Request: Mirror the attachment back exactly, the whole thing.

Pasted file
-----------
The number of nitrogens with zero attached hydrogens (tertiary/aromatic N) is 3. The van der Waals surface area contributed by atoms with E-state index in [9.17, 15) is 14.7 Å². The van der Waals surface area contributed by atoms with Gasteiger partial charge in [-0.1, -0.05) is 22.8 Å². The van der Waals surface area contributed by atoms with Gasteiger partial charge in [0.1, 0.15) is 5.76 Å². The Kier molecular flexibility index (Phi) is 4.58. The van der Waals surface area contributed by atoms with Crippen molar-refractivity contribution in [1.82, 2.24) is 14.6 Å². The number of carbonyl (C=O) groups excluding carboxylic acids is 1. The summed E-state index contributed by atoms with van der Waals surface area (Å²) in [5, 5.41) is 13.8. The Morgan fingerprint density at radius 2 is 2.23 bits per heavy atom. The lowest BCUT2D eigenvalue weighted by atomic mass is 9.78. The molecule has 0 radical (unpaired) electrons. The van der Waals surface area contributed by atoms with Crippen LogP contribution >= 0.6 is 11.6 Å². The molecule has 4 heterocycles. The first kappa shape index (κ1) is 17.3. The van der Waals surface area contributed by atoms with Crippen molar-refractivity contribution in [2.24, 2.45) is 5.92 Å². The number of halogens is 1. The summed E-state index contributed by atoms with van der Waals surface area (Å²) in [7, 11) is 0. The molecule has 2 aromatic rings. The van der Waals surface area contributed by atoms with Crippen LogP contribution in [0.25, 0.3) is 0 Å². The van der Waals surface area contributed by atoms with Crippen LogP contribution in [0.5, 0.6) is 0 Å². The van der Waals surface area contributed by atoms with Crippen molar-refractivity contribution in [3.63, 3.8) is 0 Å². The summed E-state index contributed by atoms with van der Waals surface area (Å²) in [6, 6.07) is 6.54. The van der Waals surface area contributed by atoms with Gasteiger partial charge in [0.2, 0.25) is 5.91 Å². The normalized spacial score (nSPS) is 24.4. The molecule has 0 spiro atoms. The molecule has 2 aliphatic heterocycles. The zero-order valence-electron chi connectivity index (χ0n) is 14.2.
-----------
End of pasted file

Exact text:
The number of nitrogens with zero attached hydrogens (tertiary/aromatic N) is 3. The van der Waals surface area contributed by atoms with E-state index in [9.17, 15) is 14.7 Å². The van der Waals surface area contributed by atoms with Gasteiger partial charge in [-0.1, -0.05) is 22.8 Å². The van der Waals surface area contributed by atoms with Gasteiger partial charge in [0.1, 0.15) is 5.76 Å². The Kier molecular flexibility index (Phi) is 4.58. The van der Waals surface area contributed by atoms with Crippen molar-refractivity contribution in [1.82, 2.24) is 14.6 Å². The number of carbonyl (C=O) groups excluding carboxylic acids is 1. The summed E-state index contributed by atoms with van der Waals surface area (Å²) in [5, 5.41) is 13.8. The Morgan fingerprint density at radius 2 is 2.23 bits per heavy atom. The lowest BCUT2D eigenvalue weighted by atomic mass is 9.78. The molecule has 0 radical (unpaired) electrons. The van der Waals surface area contributed by atoms with Crippen LogP contribution >= 0.6 is 11.6 Å². The molecule has 4 heterocycles. The first kappa shape index (κ1) is 17.3. The van der Waals surface area contributed by atoms with Crippen molar-refractivity contribution in [2.24, 2.45) is 5.92 Å². The number of halogens is 1. The summed E-state index contributed by atoms with van der Waals surface area (Å²) in [7, 11) is 0. The molecule has 2 aromatic rings. The van der Waals surface area contributed by atoms with Crippen LogP contribution in [0.25, 0.3) is 0 Å². The van der Waals surface area contributed by atoms with Crippen LogP contribution in [0.5, 0.6) is 0 Å². The van der Waals surface area contributed by atoms with Crippen molar-refractivity contribution in [3.63, 3.8) is 0 Å². The summed E-state index contributed by atoms with van der Waals surface area (Å²) in [6, 6.07) is 6.54. The van der Waals surface area contributed by atoms with Gasteiger partial charge in [0.2, 0.25) is 5.91 Å². The normalized spacial score (nSPS) is 24.4. The molecule has 0 spiro atoms. The molecule has 2 aliphatic heterocycles. The zero-order valence-electron chi connectivity index (χ0n) is 14.2.